In this piece, I discuss the recent case of R v Evans, in which the Court of Appeal allowed the defence to adduce evidence regarding the complainants’ sexual history with third parties in the context of a rape trial. I will assess the academic debate surrounding the controversy the case brought through the expansion of s 41(3)(c) of the Youth Justice and Criminal Evidence Act 1999 to allow such evidence to be adduced. As such expansion has been criticised on the basis that it has created a tension between the complainant’s right to privacy and the defendant’s right to a fair trial, I will outline the criticism of Evans by various academics, addressing whether these criticisms are sound, and put forward my ideas regarding how the problems of Evans can be resolved (i.e. through a cultural change, as opposed to legislative change).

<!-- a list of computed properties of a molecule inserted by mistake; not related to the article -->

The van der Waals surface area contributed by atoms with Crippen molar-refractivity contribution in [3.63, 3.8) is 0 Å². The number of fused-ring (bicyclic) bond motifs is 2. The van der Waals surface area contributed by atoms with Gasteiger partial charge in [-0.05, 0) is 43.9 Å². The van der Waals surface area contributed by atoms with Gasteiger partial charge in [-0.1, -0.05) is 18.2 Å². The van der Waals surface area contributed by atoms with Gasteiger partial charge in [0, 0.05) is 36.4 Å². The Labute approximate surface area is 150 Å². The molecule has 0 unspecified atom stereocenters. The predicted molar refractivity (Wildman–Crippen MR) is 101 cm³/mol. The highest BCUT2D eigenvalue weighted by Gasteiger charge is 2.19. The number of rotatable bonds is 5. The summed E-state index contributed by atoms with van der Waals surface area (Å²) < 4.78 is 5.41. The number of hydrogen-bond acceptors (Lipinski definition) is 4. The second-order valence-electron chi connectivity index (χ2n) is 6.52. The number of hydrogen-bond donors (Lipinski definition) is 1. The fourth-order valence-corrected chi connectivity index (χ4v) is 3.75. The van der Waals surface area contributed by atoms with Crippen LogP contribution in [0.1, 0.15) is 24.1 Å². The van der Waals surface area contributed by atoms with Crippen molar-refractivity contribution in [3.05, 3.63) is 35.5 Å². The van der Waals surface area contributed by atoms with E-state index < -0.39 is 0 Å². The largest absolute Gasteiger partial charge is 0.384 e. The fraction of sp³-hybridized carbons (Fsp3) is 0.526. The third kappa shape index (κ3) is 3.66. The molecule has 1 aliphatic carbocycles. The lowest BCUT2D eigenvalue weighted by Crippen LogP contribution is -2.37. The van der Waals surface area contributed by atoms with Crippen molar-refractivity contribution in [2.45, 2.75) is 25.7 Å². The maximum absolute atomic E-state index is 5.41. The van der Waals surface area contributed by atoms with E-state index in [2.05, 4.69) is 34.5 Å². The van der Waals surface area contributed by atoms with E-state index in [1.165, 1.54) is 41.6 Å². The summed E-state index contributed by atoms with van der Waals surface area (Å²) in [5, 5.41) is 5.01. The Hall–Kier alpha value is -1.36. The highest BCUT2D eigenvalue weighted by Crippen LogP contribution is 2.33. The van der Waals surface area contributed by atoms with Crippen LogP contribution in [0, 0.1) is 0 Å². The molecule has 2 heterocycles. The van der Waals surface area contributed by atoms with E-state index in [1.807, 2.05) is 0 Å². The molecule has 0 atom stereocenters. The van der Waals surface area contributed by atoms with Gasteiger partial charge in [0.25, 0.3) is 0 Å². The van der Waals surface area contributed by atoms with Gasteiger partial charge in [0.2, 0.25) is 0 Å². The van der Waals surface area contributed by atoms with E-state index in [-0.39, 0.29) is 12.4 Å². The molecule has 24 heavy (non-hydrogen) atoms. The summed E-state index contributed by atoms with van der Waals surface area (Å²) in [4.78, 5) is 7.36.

How to Cite:
Sous, A.-M., 2020. R v Evans: An Uneasy Precedent?. LSE Law Review, 5, pp.90–98.